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Growing up I knew I was going to be a teacher. Somewhere in high school that veered off to audio recording, which landed me learning about video as well. My first studio job had many aspects to it – one of the smallest was closed captioning for locations around Disney World.
It could have been my love of late night AIM chats or maybe the typing classes I chose to take in middle school, but once I figured out the basics of closed captioning, I found myself enjoying it. [After getting over how archaic the program was.]
From there, I became the one who “liked to type” and all the footage started coming my way. 13+ years later and I’m happy to say I still enjoy it – the long term and one off projects.
When work [“reality show transcription”] comes up, there are usually two types of reactions:
1. I didn’t know that was a thing. Tell me more.
2. How do I do that?
1. I listen to people say the most bizarre things and I type every.single.word.
2. You have to just get started because I don’t have that answer.
What I can help with are the tools that I use for all my transcription projects – the hours and hours…and days and days of footage.
BASIC COMPUTER KNOWLEDGE
Before anything you must have at least some computer knowledge. Beyond having a functioning computer, you should to know how to:
-work with different audio files
Typing speed/words per minute can play into projects if the deadline is quick or if you’re not making enough money on a job due to the typing slowly. The only people that ask me how fast I type are not clients.
Even if your WPM is higher than average, if your accuracy isn’t good, it’s going to slow down the process so much. And of course, you can not type in txt msg shrtnd wrds. That’s not how this works.
Knowledge of the language you’re transcribing is huge as well. As does knowing the difference between there, their, and they’re.
Typing is obviously very important to be able to transcribe – I mean, that is what we’re doing after all – but that being said, there’s a much bigger picture and making sure you’re trusted plays into that.
Talk to people with respect. If they give you push back on a quote or deadline, be polite about it. Not all jobs work out. One of the best parts of working for yourself is knowing that you get to allow your clients to become repeat clients. Or if you chose to do so, never work with someone again. However, there’s absolutely no reason to be rude, even if you may never see the other person/company face to face.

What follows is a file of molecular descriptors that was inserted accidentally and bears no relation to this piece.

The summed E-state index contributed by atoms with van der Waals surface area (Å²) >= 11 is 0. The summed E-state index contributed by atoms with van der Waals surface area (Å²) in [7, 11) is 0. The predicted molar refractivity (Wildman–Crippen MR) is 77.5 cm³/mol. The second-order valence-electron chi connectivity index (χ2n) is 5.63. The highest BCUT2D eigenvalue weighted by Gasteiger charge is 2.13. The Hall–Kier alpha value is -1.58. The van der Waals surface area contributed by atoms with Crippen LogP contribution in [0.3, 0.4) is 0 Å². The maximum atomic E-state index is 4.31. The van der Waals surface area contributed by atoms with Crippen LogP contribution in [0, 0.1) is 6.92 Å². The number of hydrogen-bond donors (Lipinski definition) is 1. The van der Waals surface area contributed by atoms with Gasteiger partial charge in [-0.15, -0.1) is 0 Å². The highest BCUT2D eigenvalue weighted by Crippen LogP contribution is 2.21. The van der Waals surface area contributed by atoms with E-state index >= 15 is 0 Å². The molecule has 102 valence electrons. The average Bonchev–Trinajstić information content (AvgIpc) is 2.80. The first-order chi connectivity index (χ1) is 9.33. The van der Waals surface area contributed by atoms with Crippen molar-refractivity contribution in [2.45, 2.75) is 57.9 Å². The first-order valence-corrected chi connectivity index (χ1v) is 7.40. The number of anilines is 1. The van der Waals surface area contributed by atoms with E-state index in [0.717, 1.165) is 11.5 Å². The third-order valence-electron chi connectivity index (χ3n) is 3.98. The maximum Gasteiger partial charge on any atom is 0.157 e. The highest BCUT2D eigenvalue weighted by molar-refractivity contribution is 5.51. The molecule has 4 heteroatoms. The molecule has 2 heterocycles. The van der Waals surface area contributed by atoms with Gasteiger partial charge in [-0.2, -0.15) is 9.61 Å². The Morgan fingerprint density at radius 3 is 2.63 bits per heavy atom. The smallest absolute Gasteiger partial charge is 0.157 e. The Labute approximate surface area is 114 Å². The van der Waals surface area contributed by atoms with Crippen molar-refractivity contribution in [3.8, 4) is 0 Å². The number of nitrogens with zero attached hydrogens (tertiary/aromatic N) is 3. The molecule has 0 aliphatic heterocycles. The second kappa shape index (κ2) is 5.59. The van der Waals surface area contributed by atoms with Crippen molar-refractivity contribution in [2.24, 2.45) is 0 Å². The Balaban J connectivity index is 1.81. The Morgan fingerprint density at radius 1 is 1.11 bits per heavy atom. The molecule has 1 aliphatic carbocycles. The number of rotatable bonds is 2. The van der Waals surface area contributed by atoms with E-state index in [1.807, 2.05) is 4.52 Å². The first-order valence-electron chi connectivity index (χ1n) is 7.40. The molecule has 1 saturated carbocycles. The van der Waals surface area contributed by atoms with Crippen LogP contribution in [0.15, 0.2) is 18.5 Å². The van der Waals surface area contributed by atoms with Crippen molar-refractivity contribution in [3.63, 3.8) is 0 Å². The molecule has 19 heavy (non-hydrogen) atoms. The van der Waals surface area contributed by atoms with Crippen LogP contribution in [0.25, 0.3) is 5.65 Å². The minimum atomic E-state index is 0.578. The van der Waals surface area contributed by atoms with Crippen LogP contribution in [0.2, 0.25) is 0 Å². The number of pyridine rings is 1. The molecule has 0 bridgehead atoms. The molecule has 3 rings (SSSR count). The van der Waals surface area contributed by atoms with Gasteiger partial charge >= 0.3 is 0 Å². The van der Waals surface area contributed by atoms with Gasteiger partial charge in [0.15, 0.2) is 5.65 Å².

Time management definitely becomes a big factor, especially when multiple projects roll in at once. You need to have the organization and schedule that is flexible enough to accommodate your work and life. There’s plenty of times when my life schedule goes out the door and I realize just how many days I’ve been in my office.
If you’re not able to listen to things over and over [and over] again, then this may not be a good thing to do. There’s sometimes my emotions can get the best of me while transcribing, I try to sprinkle as much patience in there as I can.
Some projects I work on can be funny, but I’ve definitely transcribed far more things with sensitive information – ranging from people reliving violence to cops talking about their cases to divorce proceedings.
Thankfully I transcribe so many different things that most of it doesn’t stay with me for long. There’s some things that are always floating around in my head though.
Do you need all of these things to transcribe? Absolutely not.
This is what I keep around to help me get the job done.
- Audio/video playback program – My go to is typically Express Scribe. It provides a way to set up another playback controller [see next tool]
- Foot pedal – Keeping your hands on the keyboard is the main goal here, so using a pedal to control playback can be very helpful once you get use to it, along with a hand pedal
- Headphones – The amount of headphones I’ve been through is way too many to count. This is all about comfort and being understand to clearly understand what someone is saying. The Bose Sound Sport In Ear headphones have been so great – audio is clear and they actually stay in my ears! The storage case helps keep the cord from getting tangled
- Yellow tinted glasses have been an eye saver! On normal days I spend far too long staring at electronics, so the days I’m typing all day yellow tints stay on my face. They help with eye strain and keep headaches away and you don’t need a prescription to get these type of lens
- Keyboard and mouse – Working keys and mouse buttons will definitely do the job, but making it less stressful on your wrists can make a huge difference. I use an ergonomic keyboard, which took some time to get use to, however now I love it. As for my mouse, it’s practically one large trackball and keeps me from needing to chase it around my desk
- Miscellaneous items include wrist supports, a comfortable chair, and a notepad close by
In need of a transcriber? Send me an email.